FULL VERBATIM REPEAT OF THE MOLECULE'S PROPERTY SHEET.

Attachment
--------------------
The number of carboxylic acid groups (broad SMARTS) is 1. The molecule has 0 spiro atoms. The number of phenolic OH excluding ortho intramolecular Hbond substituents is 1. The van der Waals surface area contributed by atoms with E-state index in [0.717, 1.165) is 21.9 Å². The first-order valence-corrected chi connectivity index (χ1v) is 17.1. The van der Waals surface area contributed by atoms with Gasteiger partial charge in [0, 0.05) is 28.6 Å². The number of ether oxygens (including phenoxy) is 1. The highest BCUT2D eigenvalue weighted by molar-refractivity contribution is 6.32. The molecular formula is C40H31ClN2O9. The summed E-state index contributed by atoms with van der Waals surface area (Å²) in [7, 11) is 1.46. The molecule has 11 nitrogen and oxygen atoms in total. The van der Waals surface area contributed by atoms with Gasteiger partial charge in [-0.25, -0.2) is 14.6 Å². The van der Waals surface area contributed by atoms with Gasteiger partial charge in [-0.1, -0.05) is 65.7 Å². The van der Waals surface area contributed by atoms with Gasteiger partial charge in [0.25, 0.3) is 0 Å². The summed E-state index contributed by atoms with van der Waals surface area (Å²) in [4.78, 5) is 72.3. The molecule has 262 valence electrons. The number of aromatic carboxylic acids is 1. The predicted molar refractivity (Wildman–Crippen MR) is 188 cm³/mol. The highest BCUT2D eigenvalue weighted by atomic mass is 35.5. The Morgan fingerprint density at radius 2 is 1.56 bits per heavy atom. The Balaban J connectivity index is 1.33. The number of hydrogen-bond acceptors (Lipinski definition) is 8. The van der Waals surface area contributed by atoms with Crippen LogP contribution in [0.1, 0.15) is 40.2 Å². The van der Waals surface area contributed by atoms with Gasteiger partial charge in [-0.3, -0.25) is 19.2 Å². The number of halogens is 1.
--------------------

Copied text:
The number of carboxylic acid groups (broad SMARTS) is 1. The molecule has 0 spiro atoms. The number of phenolic OH excluding ortho intramolecular Hbond substituents is 1. The van der Waals surface area contributed by atoms with E-state index in [0.717, 1.165) is 21.9 Å². The first-order valence-corrected chi connectivity index (χ1v) is 17.1. The van der Waals surface area contributed by atoms with Gasteiger partial charge in [0, 0.05) is 28.6 Å². The number of ether oxygens (including phenoxy) is 1. The highest BCUT2D eigenvalue weighted by molar-refractivity contribution is 6.32. The molecular formula is C40H31ClN2O9. The summed E-state index contributed by atoms with van der Waals surface area (Å²) in [7, 11) is 1.46. The molecule has 11 nitrogen and oxygen atoms in total. The van der Waals surface area contributed by atoms with Gasteiger partial charge in [-0.25, -0.2) is 14.6 Å². The van der Waals surface area contributed by atoms with Gasteiger partial charge in [-0.1, -0.05) is 65.7 Å². The van der Waals surface area contributed by atoms with Gasteiger partial charge in [0.25, 0.3) is 0 Å². The summed E-state index contributed by atoms with van der Waals surface area (Å²) in [4.78, 5) is 72.3. The molecule has 262 valence electrons. The number of aromatic carboxylic acids is 1. The predicted molar refractivity (Wildman–Crippen MR) is 188 cm³/mol. The highest BCUT2D eigenvalue weighted by atomic mass is 35.5. The Morgan fingerprint density at radius 2 is 1.56 bits per heavy atom. The Balaban J connectivity index is 1.33. The number of hydrogen-bond acceptors (Lipinski definition) is 8. The van der Waals surface area contributed by atoms with Crippen LogP contribution in [0.1, 0.15) is 40.2 Å². The van der Waals surface area contributed by atoms with Gasteiger partial charge in [-0.3, -0.25) is 19.2 Å². The number of halogens is 1.